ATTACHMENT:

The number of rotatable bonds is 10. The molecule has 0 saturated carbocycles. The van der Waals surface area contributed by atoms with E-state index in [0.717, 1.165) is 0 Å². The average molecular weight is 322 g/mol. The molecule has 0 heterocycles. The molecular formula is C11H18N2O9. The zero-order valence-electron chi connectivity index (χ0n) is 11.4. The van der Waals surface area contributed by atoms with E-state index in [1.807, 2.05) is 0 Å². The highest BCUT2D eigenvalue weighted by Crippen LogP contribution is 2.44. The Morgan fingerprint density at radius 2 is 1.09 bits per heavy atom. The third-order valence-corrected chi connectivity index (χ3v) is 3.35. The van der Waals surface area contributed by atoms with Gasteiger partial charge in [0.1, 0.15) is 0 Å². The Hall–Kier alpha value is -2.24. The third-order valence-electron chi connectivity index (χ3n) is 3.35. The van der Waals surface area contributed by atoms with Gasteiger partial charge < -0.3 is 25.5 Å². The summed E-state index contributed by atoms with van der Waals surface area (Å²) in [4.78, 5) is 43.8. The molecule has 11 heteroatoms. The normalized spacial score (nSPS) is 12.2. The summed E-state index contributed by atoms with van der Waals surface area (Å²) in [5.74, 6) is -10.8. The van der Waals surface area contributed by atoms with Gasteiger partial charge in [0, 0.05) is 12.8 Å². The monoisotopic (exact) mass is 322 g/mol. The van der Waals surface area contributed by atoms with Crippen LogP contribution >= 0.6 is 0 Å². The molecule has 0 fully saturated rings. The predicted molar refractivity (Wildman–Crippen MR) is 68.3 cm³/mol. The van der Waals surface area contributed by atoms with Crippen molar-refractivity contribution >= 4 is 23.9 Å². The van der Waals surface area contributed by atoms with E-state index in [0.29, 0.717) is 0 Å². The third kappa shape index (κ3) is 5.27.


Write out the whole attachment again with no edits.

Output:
The number of rotatable bonds is 10. The molecule has 0 saturated carbocycles. The van der Waals surface area contributed by atoms with E-state index in [0.717, 1.165) is 0 Å². The average molecular weight is 322 g/mol. The molecule has 0 heterocycles. The molecular formula is C11H18N2O9. The zero-order valence-electron chi connectivity index (χ0n) is 11.4. The van der Waals surface area contributed by atoms with E-state index in [1.807, 2.05) is 0 Å². The highest BCUT2D eigenvalue weighted by Crippen LogP contribution is 2.44. The Morgan fingerprint density at radius 2 is 1.09 bits per heavy atom. The third-order valence-corrected chi connectivity index (χ3v) is 3.35. The van der Waals surface area contributed by atoms with Gasteiger partial charge in [0.1, 0.15) is 0 Å². The Hall–Kier alpha value is -2.24. The third-order valence-electron chi connectivity index (χ3n) is 3.35. The van der Waals surface area contributed by atoms with Gasteiger partial charge < -0.3 is 25.5 Å². The summed E-state index contributed by atoms with van der Waals surface area (Å²) in [4.78, 5) is 43.8. The molecule has 11 heteroatoms. The normalized spacial score (nSPS) is 12.2. The summed E-state index contributed by atoms with van der Waals surface area (Å²) in [5.74, 6) is -10.8. The van der Waals surface area contributed by atoms with Gasteiger partial charge in [0, 0.05) is 12.8 Å². The monoisotopic (exact) mass is 322 g/mol. The van der Waals surface area contributed by atoms with Crippen LogP contribution >= 0.6 is 0 Å². The molecule has 0 fully saturated rings. The predicted molar refractivity (Wildman–Crippen MR) is 68.3 cm³/mol. The van der Waals surface area contributed by atoms with Crippen molar-refractivity contribution >= 4 is 23.9 Å². The van der Waals surface area contributed by atoms with E-state index in [0.29, 0.717) is 0 Å². The third kappa shape index (κ3) is 5.27.